The most effective cover letters are targeted.

Cover letters are often the first impression as you approach someone about an opportunity. It is arguably one of the most important documents in your career search tool box. A template can help you develop key phrases that effectively portray your strengths and assets. On the other hand, it can sound very canned and impersonal. In the past as a recruiter, I knew instantly if someone was sending me their pre-made cover letter or if they had written a letter directly to me. I was always more impressed by the letter which demonstrated their knowledge about my company and addressed the key points in my advertisement. A more effective alternative to a cover letter template is to use this formula instead:

1.) Why them: There are a multitude of opportunities. Why are you interested in theirs specifically? What draws you to them? Their culture, mission, values, achievements? Research has proven that the best employees are ones that believe in the company, so companies are recruiting for that quality.

2.) Why you: This section should mirror the advertisement and the company’s website and draw connections between you and them. Address directly how you meet the requirements of the job using concise and powerful statements. Pull transferable skills and experiences from you work history to demonstrate you have the qualifications they are looking for in their next team mate.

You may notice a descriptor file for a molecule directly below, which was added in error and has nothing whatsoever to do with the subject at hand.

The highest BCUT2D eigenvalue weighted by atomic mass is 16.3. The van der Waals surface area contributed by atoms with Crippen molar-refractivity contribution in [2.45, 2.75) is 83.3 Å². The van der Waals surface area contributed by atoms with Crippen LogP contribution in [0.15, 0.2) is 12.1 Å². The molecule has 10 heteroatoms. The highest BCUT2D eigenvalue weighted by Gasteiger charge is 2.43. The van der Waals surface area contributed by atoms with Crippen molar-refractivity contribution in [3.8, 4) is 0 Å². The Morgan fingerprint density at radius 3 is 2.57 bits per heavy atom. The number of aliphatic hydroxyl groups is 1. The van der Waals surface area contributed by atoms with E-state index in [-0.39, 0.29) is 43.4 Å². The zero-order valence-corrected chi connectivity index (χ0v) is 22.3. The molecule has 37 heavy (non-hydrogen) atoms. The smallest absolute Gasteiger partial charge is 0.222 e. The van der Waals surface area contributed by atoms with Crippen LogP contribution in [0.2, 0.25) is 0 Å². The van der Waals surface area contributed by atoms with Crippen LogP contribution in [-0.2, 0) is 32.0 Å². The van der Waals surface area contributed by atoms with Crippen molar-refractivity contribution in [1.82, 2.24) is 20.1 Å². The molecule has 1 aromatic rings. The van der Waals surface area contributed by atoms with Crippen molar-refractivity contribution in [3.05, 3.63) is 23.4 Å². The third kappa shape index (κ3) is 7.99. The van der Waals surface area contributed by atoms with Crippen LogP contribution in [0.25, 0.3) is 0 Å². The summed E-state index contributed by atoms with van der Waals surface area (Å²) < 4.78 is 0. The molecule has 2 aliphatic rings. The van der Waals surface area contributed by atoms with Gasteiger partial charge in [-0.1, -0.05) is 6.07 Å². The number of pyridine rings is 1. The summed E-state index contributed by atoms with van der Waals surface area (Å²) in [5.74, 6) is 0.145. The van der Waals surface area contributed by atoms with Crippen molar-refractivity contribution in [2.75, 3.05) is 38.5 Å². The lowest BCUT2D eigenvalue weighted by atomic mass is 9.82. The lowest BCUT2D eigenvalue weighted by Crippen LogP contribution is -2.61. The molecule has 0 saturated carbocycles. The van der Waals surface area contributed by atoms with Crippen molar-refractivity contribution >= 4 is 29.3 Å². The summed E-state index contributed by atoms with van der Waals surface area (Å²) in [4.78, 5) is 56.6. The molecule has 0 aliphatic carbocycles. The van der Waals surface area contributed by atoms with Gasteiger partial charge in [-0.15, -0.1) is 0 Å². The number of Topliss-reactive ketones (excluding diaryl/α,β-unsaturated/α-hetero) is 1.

3.) Call to action: Why are you approaching them? Is it to ask for an interview? After reading to this point, they should be as excited about you as you are about them, so confidently ask for the interview.

Always begin the letter with a specific salutation, never a generic “To whom it may concern.” If you don’t have a specific name, then use the company name because the person reading it will identify as being a part of that company. At the end of the letter, always be gracious and relay your appreciation for their time and consideration.

Targeted cover letters have a much higher return on your time investment. Start by taking notes as you research the opportunity. Weave your notes into the formula above, drawing connections to yourself and you’ll have a strong effective cover letter that will stand out from the stack.

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